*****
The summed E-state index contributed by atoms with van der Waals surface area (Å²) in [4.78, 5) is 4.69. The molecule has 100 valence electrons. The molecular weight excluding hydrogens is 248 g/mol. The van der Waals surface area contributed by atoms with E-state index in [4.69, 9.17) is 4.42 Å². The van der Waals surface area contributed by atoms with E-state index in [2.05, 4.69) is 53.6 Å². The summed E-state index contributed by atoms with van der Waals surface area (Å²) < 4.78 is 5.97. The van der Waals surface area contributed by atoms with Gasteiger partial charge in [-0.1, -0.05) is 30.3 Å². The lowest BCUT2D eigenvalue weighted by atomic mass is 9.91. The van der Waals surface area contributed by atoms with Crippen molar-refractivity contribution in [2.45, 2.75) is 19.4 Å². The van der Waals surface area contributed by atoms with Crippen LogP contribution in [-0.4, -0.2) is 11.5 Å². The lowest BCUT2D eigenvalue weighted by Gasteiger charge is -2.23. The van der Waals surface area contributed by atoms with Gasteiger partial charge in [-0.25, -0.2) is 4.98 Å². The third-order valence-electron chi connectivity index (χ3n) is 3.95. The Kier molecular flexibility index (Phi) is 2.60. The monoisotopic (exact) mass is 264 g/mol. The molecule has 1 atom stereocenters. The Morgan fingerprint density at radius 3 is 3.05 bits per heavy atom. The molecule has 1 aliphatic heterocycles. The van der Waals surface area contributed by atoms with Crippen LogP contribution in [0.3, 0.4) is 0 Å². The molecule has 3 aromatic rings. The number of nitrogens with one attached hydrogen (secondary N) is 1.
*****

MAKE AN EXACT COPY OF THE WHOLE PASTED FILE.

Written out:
The summed E-state index contributed by atoms with van der Waals surface area (Å²) in [4.78, 5) is 4.69. The molecule has 100 valence electrons. The molecular weight excluding hydrogens is 248 g/mol. The van der Waals surface area contributed by atoms with E-state index in [4.69, 9.17) is 4.42 Å². The van der Waals surface area contributed by atoms with E-state index in [2.05, 4.69) is 53.6 Å². The summed E-state index contributed by atoms with van der Waals surface area (Å²) < 4.78 is 5.97. The van der Waals surface area contributed by atoms with Gasteiger partial charge in [-0.1, -0.05) is 30.3 Å². The lowest BCUT2D eigenvalue weighted by atomic mass is 9.91. The van der Waals surface area contributed by atoms with Crippen molar-refractivity contribution in [2.45, 2.75) is 19.4 Å². The van der Waals surface area contributed by atoms with Crippen LogP contribution in [-0.4, -0.2) is 11.5 Å². The lowest BCUT2D eigenvalue weighted by Gasteiger charge is -2.23. The van der Waals surface area contributed by atoms with Gasteiger partial charge in [-0.25, -0.2) is 4.98 Å². The third-order valence-electron chi connectivity index (χ3n) is 3.95. The Kier molecular flexibility index (Phi) is 2.60. The monoisotopic (exact) mass is 264 g/mol. The molecule has 1 atom stereocenters. The Morgan fingerprint density at radius 3 is 3.05 bits per heavy atom. The molecule has 1 aliphatic heterocycles. The van der Waals surface area contributed by atoms with Crippen LogP contribution in [0.3, 0.4) is 0 Å². The molecule has 3 aromatic rings. The number of nitrogens with one attached hydrogen (secondary N) is 1.